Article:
“Asa Nisi Masa” is uttered once more, in Ariadne, the final song before the monolith that is Sleep/Afterparty. It’s this character’s last ditch effort, I think, to remember, to hold on to the experiences that made him who he was. And with the memories that spill over into the floodplains, he finds acceptance. It’s a beautiful way to end things, meeting somewhere between closure and fear of the unknown. I maintain that the album doesn’t resolve. In fact, the only certainty the narrator lands on is when he opines: ”...it’s a mixed bag for the living; full of sorrow, full of grief”. But the certainty is what ends up being important; this clarity is what the protagonist has missed for the duration of the record. And it appears -- for the most fleeting of moments, but it appears nonetheless. If the process we just bared witness to is the self-enclosed circuit, going around and round forever, Sleep/Afterparty is the circuit's death. Never has an ending felt so much like an ending. Nothing could logically follow those last few lines of barely intelligible dialogue, and that's the way it was always going to be: the album lends you that closure, and then acknowledges it has nothing left to offer.



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Comments:Add a Comment 
verdant
Contributing Reviewer
January 12th 2018


1997 Comments

Album Rating: 4.0 | Sound Off

someone PLEASE fix the question mark bug it's really killing my vibe thanks

Ovrot
January 12th 2018


13257 Comments


i'm guessing there is no drum solos

Papa Universe
January 12th 2018


10383 Comments

Album Rating: 4.0

bumping verdant's review, because it's the only prose readable as poetry..

verdant
Contributing Reviewer
January 12th 2018


1997 Comments

Album Rating: 4.0 | Sound Off

every song is a drum solo if you focus hard enough on the drums

cryptologous
Contributing Reviewer
January 12th 2018


1953 Comments


aw yea fucken sick review ya dog

Digging: Necrot - Blood Offerings

bgillesp
January 12th 2018


2608 Comments

Album Rating: 5.0 | Sound Off

Thanks for making me feel bad. Great review

Digging: Typhoon (USA-OR) - Offerings

JohnnyOnTheSpot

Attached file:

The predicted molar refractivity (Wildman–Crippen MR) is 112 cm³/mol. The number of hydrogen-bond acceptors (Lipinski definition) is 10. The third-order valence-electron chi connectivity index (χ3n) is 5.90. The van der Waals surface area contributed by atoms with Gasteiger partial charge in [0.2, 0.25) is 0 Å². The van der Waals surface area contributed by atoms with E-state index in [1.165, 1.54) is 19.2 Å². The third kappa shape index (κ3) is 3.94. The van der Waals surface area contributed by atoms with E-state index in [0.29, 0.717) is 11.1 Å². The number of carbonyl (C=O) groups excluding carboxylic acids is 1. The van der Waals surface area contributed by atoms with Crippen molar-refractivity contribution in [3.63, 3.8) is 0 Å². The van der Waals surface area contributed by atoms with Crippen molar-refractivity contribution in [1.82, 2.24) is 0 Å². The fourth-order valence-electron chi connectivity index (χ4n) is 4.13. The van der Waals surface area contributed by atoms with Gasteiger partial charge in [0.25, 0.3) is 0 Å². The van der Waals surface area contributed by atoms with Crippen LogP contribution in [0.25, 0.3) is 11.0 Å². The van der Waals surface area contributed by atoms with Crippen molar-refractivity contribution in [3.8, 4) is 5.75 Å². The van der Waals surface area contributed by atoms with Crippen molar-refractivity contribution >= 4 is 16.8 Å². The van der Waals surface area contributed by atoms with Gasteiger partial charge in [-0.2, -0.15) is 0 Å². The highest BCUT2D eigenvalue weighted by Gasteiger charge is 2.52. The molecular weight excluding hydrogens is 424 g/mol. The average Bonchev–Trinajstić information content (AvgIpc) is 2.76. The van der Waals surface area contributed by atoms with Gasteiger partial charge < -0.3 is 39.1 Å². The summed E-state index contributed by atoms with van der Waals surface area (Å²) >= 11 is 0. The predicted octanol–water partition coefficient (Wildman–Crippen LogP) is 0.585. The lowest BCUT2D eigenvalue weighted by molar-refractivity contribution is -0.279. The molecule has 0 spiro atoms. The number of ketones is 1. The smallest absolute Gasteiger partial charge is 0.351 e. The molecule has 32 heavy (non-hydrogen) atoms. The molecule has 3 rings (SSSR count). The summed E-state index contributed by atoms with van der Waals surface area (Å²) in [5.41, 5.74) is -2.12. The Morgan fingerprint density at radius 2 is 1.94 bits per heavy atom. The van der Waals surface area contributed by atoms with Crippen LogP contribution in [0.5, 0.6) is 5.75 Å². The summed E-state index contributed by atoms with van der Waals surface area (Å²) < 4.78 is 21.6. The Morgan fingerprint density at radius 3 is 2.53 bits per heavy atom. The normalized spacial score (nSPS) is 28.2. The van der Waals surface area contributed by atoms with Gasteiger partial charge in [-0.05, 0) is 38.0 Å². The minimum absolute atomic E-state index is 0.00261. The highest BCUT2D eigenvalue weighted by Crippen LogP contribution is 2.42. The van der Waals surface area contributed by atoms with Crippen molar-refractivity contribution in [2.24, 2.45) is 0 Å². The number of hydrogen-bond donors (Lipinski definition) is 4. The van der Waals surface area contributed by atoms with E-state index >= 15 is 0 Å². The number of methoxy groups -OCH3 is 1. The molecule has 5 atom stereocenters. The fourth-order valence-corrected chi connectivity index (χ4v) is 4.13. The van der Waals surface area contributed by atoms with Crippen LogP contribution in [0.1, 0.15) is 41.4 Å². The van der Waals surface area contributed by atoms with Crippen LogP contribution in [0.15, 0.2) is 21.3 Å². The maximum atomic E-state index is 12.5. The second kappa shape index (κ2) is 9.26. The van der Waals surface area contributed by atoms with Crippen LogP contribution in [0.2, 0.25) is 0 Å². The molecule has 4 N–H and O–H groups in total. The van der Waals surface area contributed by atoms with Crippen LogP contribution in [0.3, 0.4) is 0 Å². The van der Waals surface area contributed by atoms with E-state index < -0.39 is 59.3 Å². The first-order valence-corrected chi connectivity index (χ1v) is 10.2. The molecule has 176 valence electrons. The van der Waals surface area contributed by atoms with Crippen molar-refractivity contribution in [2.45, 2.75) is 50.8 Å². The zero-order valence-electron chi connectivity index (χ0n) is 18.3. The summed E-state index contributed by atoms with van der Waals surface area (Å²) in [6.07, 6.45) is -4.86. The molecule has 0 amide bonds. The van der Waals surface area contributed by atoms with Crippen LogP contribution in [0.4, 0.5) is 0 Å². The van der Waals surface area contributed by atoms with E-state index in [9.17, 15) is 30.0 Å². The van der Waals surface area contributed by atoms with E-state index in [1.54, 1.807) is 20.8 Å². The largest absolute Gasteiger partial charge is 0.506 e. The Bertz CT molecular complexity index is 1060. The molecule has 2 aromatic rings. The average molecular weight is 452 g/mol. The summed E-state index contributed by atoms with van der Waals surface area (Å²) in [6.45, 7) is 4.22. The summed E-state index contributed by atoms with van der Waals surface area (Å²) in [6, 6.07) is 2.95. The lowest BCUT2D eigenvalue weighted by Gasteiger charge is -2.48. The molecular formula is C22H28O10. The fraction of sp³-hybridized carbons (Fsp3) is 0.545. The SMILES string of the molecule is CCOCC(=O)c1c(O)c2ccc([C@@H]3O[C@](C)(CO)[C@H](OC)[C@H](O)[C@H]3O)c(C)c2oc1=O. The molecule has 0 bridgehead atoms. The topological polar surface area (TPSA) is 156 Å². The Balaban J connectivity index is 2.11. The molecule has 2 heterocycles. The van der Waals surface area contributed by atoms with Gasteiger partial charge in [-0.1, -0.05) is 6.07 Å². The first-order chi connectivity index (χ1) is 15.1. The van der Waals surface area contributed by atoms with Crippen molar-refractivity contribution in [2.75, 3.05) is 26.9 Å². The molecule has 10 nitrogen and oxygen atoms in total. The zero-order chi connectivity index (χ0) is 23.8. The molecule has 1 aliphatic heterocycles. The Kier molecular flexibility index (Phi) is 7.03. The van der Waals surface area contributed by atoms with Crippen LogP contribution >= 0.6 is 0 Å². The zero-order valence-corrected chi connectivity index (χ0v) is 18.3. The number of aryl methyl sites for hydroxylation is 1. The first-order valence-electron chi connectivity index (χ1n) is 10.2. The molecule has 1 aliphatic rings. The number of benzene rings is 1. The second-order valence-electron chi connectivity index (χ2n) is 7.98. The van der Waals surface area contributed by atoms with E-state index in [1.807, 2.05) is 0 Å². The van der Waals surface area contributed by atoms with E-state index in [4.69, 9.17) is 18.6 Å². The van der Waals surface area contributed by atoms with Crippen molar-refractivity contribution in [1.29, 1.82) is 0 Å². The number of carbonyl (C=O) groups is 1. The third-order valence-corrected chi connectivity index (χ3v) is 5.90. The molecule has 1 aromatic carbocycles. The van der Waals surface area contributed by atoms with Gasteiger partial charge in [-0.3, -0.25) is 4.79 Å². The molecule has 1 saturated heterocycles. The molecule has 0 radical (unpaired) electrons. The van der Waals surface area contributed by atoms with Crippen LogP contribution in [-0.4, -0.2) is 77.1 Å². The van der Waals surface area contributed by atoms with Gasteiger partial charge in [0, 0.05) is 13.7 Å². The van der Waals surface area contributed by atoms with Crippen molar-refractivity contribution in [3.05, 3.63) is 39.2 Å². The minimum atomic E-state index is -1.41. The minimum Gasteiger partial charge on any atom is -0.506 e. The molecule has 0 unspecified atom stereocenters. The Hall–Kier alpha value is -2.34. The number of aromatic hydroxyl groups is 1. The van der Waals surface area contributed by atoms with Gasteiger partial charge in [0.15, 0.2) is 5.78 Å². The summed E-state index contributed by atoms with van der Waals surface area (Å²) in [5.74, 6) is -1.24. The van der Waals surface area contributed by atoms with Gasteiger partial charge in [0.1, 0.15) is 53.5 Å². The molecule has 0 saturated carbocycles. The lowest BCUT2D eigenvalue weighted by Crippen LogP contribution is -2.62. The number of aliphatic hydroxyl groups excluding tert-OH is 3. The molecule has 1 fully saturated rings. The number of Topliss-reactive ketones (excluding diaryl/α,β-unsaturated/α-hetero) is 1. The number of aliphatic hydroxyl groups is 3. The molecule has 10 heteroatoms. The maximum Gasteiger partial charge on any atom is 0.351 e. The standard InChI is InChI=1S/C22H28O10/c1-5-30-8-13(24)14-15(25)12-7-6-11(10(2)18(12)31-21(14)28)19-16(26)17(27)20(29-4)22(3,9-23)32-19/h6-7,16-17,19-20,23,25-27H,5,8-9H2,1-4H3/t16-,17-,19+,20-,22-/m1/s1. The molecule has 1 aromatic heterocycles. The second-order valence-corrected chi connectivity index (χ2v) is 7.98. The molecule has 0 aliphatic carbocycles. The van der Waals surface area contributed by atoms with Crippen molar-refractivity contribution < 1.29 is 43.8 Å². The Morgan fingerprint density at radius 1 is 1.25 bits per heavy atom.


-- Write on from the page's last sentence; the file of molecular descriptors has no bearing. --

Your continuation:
Staff Reviewer
January 12th 2018


6484 Comments


just use an inverted question mark

Dewinged
January 12th 2018


7510 Comments

Album Rating: 4.5

Beautiful writing Jack.

Digging: Shame - Songs of Praise

Evok
January 12th 2018


6809 Comments


So this is a gudden innit?

Digging: Fixate - What Goes Around

Risodo
January 12th 2018


488 Comments

Album Rating: 3.5

quite overrated, i still need to pay more attention to this with more time

Frippertronics
Contributing Reviewer
January 12th 2018


16127 Comments


oh yeah

"in memories, in scripts already written;"

cut the semicolon or something

"(film*, sorry)"

not necessary, cut it out

"In Empiricist, you hear it -- murmured faintly in the background, behind a withdrawn acoustic guitar."

the dashes/makeshift hyphen disjoints your descriptions, lighten up on them

"behind it murmurs"

murmurs >> lingers or something similar

"I believe it begins with Darker"

kinda feel this is an indecisive bit, either it does or it doesn't begin with [so and so]

"I think"

cut it out

otherwise, it's looking good


Ignimbrite
January 12th 2018


6270 Comments

Album Rating: 4.5

2018 off to a hell of a start, this is fucking incredible

it's what would happen if someone wrote an album based entirely on my indie rock tastes

Digging: Employed to Serve - The Warmth Of A Dying Sun

SaveYourBreath
January 12th 2018


207 Comments

Album Rating: 4.5

Getting huge Hospice vibes from this album.

dbizzles
January 12th 2018


10762 Comments


This is easily the among the best reviews I have ever read.

Like, I don't even know what else to say. This was so fantastic. I haven't had a chance to hear the whole album yet, but it seemed special before I read this and now I know it's something else. The way you ended the review is just... next level shit, dude.

Fu-cking bra-vo!

SnakeDelilah
January 12th 2018


20119 Comments

Album Rating: 3.5

holy shit that avg lmao

Digging: Jeff Rosenstock - POST-

hogan900
Contributing Reviewer
January 12th 2018


2635 Comments

Album Rating: 4.5 | Sound Off

This album is gorgeous

SnakeDelilah
January 12th 2018


20119 Comments

Album Rating: 3.5

meh i guess i missing something

Risodo
January 13th 2018


488 Comments

Album Rating: 3.5

me too

hogan900
Contributing Reviewer
January 13th 2018


2635 Comments

Album Rating: 4.5 | Sound Off

thats tragic lads



verdant
Contributing Reviewer
January 13th 2018


1997 Comments

Album Rating: 4.0 | Sound Off

thanks guys (specifically dbiz, even though you are utterly ridiculous, and bgillesp, don't feel bad, your review was great!! i think i've just benefited from taking a bit of time to digest this mammoth of an album)